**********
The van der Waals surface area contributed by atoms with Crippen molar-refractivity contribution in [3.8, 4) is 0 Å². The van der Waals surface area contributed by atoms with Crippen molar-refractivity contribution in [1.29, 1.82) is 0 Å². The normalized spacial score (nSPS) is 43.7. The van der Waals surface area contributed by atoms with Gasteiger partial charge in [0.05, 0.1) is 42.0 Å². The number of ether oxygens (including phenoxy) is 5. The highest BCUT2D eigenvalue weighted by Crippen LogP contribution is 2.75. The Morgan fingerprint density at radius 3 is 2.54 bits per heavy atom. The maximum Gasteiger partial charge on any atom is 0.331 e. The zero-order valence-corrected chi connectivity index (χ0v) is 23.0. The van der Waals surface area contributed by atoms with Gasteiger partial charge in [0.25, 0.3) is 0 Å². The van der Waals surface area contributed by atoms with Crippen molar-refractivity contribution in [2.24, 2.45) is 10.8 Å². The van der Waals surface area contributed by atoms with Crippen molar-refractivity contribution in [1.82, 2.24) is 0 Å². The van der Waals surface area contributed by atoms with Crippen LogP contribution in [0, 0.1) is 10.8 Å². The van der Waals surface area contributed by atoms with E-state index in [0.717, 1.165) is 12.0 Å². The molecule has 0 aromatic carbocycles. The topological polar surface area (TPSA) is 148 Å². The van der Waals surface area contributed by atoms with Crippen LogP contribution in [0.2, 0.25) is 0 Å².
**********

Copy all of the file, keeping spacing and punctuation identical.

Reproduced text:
The van der Waals surface area contributed by atoms with Crippen molar-refractivity contribution in [3.8, 4) is 0 Å². The van der Waals surface area contributed by atoms with Crippen molar-refractivity contribution in [1.29, 1.82) is 0 Å². The normalized spacial score (nSPS) is 43.7. The van der Waals surface area contributed by atoms with Gasteiger partial charge in [0.05, 0.1) is 42.0 Å². The number of ether oxygens (including phenoxy) is 5. The highest BCUT2D eigenvalue weighted by Crippen LogP contribution is 2.75. The Morgan fingerprint density at radius 3 is 2.54 bits per heavy atom. The maximum Gasteiger partial charge on any atom is 0.331 e. The zero-order valence-corrected chi connectivity index (χ0v) is 23.0. The van der Waals surface area contributed by atoms with Gasteiger partial charge in [0.25, 0.3) is 0 Å². The van der Waals surface area contributed by atoms with Crippen molar-refractivity contribution in [2.24, 2.45) is 10.8 Å². The van der Waals surface area contributed by atoms with Crippen molar-refractivity contribution in [1.82, 2.24) is 0 Å². The van der Waals surface area contributed by atoms with Crippen LogP contribution in [0, 0.1) is 10.8 Å². The van der Waals surface area contributed by atoms with E-state index in [0.717, 1.165) is 12.0 Å². The molecule has 0 aromatic carbocycles. The topological polar surface area (TPSA) is 148 Å². The van der Waals surface area contributed by atoms with Crippen LogP contribution in [0.2, 0.25) is 0 Å².